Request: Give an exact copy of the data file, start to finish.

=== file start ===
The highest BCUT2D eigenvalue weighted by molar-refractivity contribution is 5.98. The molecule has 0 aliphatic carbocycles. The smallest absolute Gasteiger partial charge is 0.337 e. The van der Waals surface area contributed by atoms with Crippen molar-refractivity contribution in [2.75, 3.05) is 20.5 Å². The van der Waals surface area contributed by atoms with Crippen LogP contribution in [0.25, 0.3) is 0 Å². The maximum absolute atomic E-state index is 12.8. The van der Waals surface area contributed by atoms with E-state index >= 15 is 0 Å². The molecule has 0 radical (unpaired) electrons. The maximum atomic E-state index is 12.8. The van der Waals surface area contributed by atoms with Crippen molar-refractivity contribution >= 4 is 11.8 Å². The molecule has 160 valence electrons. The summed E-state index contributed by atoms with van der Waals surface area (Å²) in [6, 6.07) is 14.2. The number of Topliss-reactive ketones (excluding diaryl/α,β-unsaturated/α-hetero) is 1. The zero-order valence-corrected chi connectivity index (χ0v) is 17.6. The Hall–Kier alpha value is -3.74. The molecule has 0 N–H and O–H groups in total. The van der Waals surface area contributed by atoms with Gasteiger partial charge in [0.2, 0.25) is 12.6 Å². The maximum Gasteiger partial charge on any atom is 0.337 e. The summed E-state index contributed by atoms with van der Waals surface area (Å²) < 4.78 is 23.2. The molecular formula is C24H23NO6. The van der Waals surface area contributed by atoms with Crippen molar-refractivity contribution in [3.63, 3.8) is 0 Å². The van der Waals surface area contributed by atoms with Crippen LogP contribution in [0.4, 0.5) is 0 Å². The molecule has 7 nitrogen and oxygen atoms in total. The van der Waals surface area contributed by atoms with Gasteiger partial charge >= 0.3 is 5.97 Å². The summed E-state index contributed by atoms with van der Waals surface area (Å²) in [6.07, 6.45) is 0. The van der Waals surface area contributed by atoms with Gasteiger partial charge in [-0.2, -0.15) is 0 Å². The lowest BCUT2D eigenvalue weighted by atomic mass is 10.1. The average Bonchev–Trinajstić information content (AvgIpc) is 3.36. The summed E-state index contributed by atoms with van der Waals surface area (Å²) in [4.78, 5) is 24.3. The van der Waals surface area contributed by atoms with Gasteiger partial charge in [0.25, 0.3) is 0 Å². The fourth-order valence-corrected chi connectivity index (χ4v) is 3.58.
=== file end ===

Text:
The highest BCUT2D eigenvalue weighted by molar-refractivity contribution is 5.98. The molecule has 0 aliphatic carbocycles. The smallest absolute Gasteiger partial charge is 0.337 e. The van der Waals surface area contributed by atoms with Crippen molar-refractivity contribution in [2.75, 3.05) is 20.5 Å². The van der Waals surface area contributed by atoms with Crippen LogP contribution in [0.25, 0.3) is 0 Å². The maximum absolute atomic E-state index is 12.8. The van der Waals surface area contributed by atoms with E-state index >= 15 is 0 Å². The molecule has 0 radical (unpaired) electrons. The maximum atomic E-state index is 12.8. The van der Waals surface area contributed by atoms with Crippen molar-refractivity contribution >= 4 is 11.8 Å². The molecule has 160 valence electrons. The summed E-state index contributed by atoms with van der Waals surface area (Å²) in [6, 6.07) is 14.2. The number of Topliss-reactive ketones (excluding diaryl/α,β-unsaturated/α-hetero) is 1. The zero-order valence-corrected chi connectivity index (χ0v) is 17.6. The Hall–Kier alpha value is -3.74. The molecule has 0 N–H and O–H groups in total. The van der Waals surface area contributed by atoms with Gasteiger partial charge in [0.2, 0.25) is 12.6 Å². The maximum Gasteiger partial charge on any atom is 0.337 e. The summed E-state index contributed by atoms with van der Waals surface area (Å²) < 4.78 is 23.2. The molecular formula is C24H23NO6. The van der Waals surface area contributed by atoms with Crippen molar-refractivity contribution in [3.63, 3.8) is 0 Å². The van der Waals surface area contributed by atoms with Crippen LogP contribution in [0.4, 0.5) is 0 Å². The molecule has 7 nitrogen and oxygen atoms in total. The van der Waals surface area contributed by atoms with Gasteiger partial charge >= 0.3 is 5.97 Å². The summed E-state index contributed by atoms with van der Waals surface area (Å²) in [6.07, 6.45) is 0. The van der Waals surface area contributed by atoms with Gasteiger partial charge in [-0.2, -0.15) is 0 Å². The lowest BCUT2D eigenvalue weighted by atomic mass is 10.1. The average Bonchev–Trinajstić information content (AvgIpc) is 3.36. The summed E-state index contributed by atoms with van der Waals surface area (Å²) in [4.78, 5) is 24.3. The van der Waals surface area contributed by atoms with Gasteiger partial charge in [0.25, 0.3) is 0 Å². The fourth-order valence-corrected chi connectivity index (χ4v) is 3.58.